Don’t forget to plan ahead for expenses such as holiday decorations, special candies, baking supplies (especially if baking for gifts), increased utility bills, food consumption and wrapping paper. These expenses are rarely considered and can really add up fast.

Shopping Safety

Keep your eye out for theft and fraud at this time of year. Follow these simple rules.

  • Keep a list of all credit and charge card account numbers, with company phone numbers, in a safe place, not with you.
  • After a purchase, destroy all credit card slips carbons (or incorrect receipts you have corrected).
  • Never sign a blank receipt.
  • Keep your charge/credit card in view at all times when using it for a purchase.
  • Always notify the creditor immediately if there is an error on your billing statement.
  • Know the mail order company before ordering and giving your credit card number over the telephone.

Planning for Retirement When You Are Single

October 23rd, 2015 | No Comments | Posted in Financial News

If you aren’t married, you should consider these potential expenses & needs.

shutterstock_230712727How does retirement planning differ for single people? At a glance, there would seem to be no difference in the retirement saving effort of an individual versus the retirement saving effort of a couple: start early, save consistently, and use vehicles that allow tax-advantaged growth and compounding of invested assets.

On closer inspection, differences do appear – factors that

single adults should pay attention to while planning for the future.

Retirement savings must be built off one income. Unmarried adults should save for retirement early and avidly. Most couples have the luxury of creating retirement nest eggs from either or both of two incomes. They can plan to build wealth with a degree of flexibility and synchronization that is unavailable to a single saver. So when it comes to building retirement assets, a single adult has to start early, save big and never let up, as there is no spouse around to help in the effort and only one income from which savings can emerge.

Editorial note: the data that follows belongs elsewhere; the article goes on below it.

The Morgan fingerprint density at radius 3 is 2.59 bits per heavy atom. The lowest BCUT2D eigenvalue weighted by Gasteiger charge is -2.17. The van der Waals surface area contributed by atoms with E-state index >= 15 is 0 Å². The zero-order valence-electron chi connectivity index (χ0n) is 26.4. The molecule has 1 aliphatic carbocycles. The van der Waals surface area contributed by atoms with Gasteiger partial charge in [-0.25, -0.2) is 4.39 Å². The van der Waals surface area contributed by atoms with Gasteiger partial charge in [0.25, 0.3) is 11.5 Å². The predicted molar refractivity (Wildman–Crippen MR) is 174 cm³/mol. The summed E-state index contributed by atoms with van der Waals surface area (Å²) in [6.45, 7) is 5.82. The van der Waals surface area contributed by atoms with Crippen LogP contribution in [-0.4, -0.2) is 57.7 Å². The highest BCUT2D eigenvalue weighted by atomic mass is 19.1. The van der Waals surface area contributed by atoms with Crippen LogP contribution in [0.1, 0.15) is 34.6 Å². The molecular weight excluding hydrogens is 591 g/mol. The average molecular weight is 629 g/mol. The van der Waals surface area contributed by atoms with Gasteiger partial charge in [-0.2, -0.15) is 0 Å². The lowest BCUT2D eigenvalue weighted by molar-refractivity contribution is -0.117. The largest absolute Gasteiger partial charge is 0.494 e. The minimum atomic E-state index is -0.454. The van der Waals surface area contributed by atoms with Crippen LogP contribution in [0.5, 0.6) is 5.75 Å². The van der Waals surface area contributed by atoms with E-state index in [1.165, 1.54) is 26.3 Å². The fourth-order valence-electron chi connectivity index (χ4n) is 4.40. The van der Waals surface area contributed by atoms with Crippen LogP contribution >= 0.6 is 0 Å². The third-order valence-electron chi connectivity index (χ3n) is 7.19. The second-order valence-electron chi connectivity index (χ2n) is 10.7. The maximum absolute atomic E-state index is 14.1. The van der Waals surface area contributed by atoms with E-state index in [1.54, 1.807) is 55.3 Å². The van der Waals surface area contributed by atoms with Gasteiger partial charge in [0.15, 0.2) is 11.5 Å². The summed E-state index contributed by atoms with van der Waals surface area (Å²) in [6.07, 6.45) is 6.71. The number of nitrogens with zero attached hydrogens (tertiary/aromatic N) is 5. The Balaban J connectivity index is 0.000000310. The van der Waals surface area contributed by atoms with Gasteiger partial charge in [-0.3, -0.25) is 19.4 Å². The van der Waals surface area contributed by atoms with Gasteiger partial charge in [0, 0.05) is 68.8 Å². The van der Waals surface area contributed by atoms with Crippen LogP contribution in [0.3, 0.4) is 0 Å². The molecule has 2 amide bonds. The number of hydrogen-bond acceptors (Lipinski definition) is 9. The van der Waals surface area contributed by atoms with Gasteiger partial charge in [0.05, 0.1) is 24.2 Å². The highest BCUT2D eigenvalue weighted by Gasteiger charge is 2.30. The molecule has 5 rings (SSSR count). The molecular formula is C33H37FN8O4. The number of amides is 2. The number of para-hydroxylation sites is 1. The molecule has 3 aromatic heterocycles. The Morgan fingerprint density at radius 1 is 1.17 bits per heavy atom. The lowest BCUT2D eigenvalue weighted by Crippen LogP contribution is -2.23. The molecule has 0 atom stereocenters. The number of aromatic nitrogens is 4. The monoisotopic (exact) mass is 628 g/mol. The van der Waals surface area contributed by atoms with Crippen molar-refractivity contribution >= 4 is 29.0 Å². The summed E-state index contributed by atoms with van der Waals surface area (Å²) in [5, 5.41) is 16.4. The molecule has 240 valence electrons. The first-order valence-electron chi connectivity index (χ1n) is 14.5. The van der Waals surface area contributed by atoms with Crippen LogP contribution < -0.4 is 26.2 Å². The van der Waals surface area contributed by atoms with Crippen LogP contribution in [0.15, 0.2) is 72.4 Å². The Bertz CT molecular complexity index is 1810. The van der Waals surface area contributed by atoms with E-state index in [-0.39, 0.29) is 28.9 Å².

The Social Security claiming decision takes on more importance. An unmarried person’s Social Security benefits are calculated off his or her lifetime earnings record. Simple, cut and dried.1

Married people, however, have an option that the unmarried lack. Once their spouses begin to collect Social Security, they have a chance to claim a spousal benefit as early as age 62 rather than wait for benefits based solely on their own earnings. In fact, they may be able to claim this spousal benefit at age 62 even if they are widowed or divorced. If they are caring for a son or daughter from that marriage who is also receiving some form of Social Security benefits, they may be eligible for a spousal benefit before age 62.2,3  

All this means that a couple can potentially rely on two Social Security incomes before both spouses reach what the program deems full retirement age. An unmarried person cannot exploit that opportunity, so the decision to claim Social Security early at reduced monthly benefits or postpone claiming to receive greater benefits becomes critical.